The Q Branch Process

Previously I have written about Q Branch within Readify. Since I blogged about it we’ve shipped two new tools, Q12, and Q13. Q12 is a worm which I alluded to in a previous post, and Q13 is a Code Review tool for Team Foundation Server which only just went into internal alpha testing this week.

As more an more Q projects are rolling out the door I am getting some more interest from various people in the business and it might actually turn out to be less skunkworks and more mainstream. This is cool because success means access to more resources and over the past two months I’ve had two separate people also involved in Q branch, each with good success.

With success though comes a few challenges. Q branch currently owns some applications that are now starting to get feature requests and it’ll be very easy to get bogged down in additional feature requests for already shipped products/tools. This has a knock on effect of restricting the amount of innovation that can take place.

I’m thinking that I need to communicate the process around Q Branch a little bit better, and in the spirit of Q Branch, I came up with this just now.


Let me expand on each of these boxes a little bit:

  • Listen; you need to spend some quality time with people in the business, having empathy of the issues that they are facing and floating ideas with them about how technology might be able to help them.
  • Backlog; I measure the new/derivative ideas that I have on a per minute basis, obviously I can’t do everything at once so it is important to maintain some kind of backlog and prioritise it. You should own the backlog but continue to listen about where the most pain is – don’t lock yourself into what the next thing is until you actually start building it.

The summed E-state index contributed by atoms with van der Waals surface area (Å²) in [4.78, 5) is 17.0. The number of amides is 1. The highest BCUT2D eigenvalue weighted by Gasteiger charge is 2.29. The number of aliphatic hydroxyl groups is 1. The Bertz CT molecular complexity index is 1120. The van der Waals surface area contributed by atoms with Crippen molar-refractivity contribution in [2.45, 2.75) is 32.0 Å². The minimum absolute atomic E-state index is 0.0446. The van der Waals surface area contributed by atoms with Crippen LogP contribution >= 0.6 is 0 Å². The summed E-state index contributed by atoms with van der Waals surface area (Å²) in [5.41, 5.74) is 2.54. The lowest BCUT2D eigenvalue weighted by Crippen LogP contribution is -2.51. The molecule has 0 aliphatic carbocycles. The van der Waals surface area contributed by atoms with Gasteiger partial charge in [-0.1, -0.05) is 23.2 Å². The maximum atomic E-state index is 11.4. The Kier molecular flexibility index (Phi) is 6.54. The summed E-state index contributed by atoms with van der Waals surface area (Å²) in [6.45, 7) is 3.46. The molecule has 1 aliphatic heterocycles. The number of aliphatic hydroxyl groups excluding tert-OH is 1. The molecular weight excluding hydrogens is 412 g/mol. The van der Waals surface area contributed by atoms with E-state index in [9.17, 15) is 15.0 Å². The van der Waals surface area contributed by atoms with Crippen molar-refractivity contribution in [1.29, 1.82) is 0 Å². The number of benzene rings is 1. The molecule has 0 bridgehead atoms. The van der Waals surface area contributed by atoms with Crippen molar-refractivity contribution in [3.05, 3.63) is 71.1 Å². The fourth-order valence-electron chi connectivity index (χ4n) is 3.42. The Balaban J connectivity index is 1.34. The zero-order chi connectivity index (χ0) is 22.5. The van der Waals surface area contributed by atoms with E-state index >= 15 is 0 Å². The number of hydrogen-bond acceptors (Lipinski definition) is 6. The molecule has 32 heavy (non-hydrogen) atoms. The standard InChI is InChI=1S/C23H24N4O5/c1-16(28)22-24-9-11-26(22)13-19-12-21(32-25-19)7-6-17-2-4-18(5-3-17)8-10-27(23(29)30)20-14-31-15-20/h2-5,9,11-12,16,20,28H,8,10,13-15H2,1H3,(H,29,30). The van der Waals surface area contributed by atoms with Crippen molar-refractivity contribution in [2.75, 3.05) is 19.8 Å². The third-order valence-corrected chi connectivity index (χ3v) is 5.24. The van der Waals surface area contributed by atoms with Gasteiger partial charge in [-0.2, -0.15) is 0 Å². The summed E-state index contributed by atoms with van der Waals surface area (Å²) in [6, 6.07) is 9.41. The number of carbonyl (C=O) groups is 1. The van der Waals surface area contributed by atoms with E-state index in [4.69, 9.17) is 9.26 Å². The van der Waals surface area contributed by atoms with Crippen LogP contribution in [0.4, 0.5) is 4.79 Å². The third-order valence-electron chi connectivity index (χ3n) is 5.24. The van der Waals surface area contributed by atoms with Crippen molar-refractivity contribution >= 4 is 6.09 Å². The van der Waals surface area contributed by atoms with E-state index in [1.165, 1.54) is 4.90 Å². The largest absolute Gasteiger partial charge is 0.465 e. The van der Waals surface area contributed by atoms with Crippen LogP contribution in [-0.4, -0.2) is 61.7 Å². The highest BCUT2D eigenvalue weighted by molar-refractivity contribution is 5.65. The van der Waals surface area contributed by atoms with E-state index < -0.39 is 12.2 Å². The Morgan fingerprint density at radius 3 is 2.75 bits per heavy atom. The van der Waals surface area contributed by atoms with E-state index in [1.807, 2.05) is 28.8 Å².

• Build; come up with the simplest possible code that can address the business problem. You aren’t aiming for a complete feature set, you are aiming to provide something of value in a short period of time. Shipping is the number one feature!
  • Beta; get it in the hands of the people that are going to benefit from it, sometimes you might need to go and sit with the users to walk them through it and help them for a period of time.
  • Feedback; listen to the feedback and accept it all. Accepting feedback doesn’t necessarily mean you agree, add it to the backlog. If you don’t manage to get to it that is fine, but if there is enough passion about what has been delivered then that is a good sign.
  • Tweak; take some of the feedback and tweak the code where feasible. It isn’t possible to do everything – what we are aiming for here is general refinement to get to a point where you can evaluate whether the project as a whole is viable.
  • Evaluate; Q branch doesn’t do maintenance, so once a code base gets to a sufficient level of maturity you need to determine whether it provides enough value to pull it into the line of business application suite or somehow handball it.
  • Handball; send it to your mainstream development team, open source it or shut it down.

Now that I have that spelt out I have to go and clean house because a whole bunch of things are currently in the evaluate phase and I need to handball them.


2 thoughts on “The Q Branch Process

  1. freed_dimarzio

    I like your “process” explanation. One other thing is to add some iterative manner to big picture.

  2. silky

    not bad but i do think the final component of that life cycle could create a bit of backlash if the original developer felt that the project was still valid and it ended up getting killed/eol’d.

    i guess if it goes opensource the original dev could take it up in his own time, but that would create an interesting conflict if it did end up becoming profitable.

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